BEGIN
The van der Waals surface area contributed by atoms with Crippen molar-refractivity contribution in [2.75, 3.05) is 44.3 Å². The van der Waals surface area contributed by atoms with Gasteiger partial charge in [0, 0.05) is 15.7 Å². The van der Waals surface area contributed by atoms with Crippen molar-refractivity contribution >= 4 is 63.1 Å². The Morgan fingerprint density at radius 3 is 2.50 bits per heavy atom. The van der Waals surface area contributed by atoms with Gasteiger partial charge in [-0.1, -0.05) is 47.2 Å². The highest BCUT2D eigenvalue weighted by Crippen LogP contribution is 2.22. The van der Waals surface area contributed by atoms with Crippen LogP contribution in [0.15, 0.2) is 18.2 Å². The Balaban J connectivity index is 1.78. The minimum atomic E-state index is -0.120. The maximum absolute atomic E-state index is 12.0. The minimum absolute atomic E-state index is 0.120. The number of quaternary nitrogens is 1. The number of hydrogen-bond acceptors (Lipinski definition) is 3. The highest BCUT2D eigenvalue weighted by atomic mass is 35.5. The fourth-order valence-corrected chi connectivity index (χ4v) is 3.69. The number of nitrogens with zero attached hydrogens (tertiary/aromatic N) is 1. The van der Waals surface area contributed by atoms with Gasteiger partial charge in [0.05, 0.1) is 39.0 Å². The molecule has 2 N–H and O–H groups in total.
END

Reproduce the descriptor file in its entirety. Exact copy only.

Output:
The van der Waals surface area contributed by atoms with Crippen molar-refractivity contribution in [2.75, 3.05) is 44.3 Å². The van der Waals surface area contributed by atoms with Gasteiger partial charge in [0, 0.05) is 15.7 Å². The van der Waals surface area contributed by atoms with Crippen molar-refractivity contribution >= 4 is 63.1 Å². The Morgan fingerprint density at radius 3 is 2.50 bits per heavy atom. The van der Waals surface area contributed by atoms with Gasteiger partial charge in [-0.1, -0.05) is 47.2 Å². The highest BCUT2D eigenvalue weighted by Crippen LogP contribution is 2.22. The van der Waals surface area contributed by atoms with Crippen LogP contribution in [0.15, 0.2) is 18.2 Å². The Balaban J connectivity index is 1.78. The minimum atomic E-state index is -0.120. The maximum absolute atomic E-state index is 12.0. The minimum absolute atomic E-state index is 0.120. The number of quaternary nitrogens is 1. The number of hydrogen-bond acceptors (Lipinski definition) is 3. The highest BCUT2D eigenvalue weighted by atomic mass is 35.5. The fourth-order valence-corrected chi connectivity index (χ4v) is 3.69. The number of nitrogens with zero attached hydrogens (tertiary/aromatic N) is 1. The van der Waals surface area contributed by atoms with Gasteiger partial charge in [0.05, 0.1) is 39.0 Å². The molecule has 2 N–H and O–H groups in total.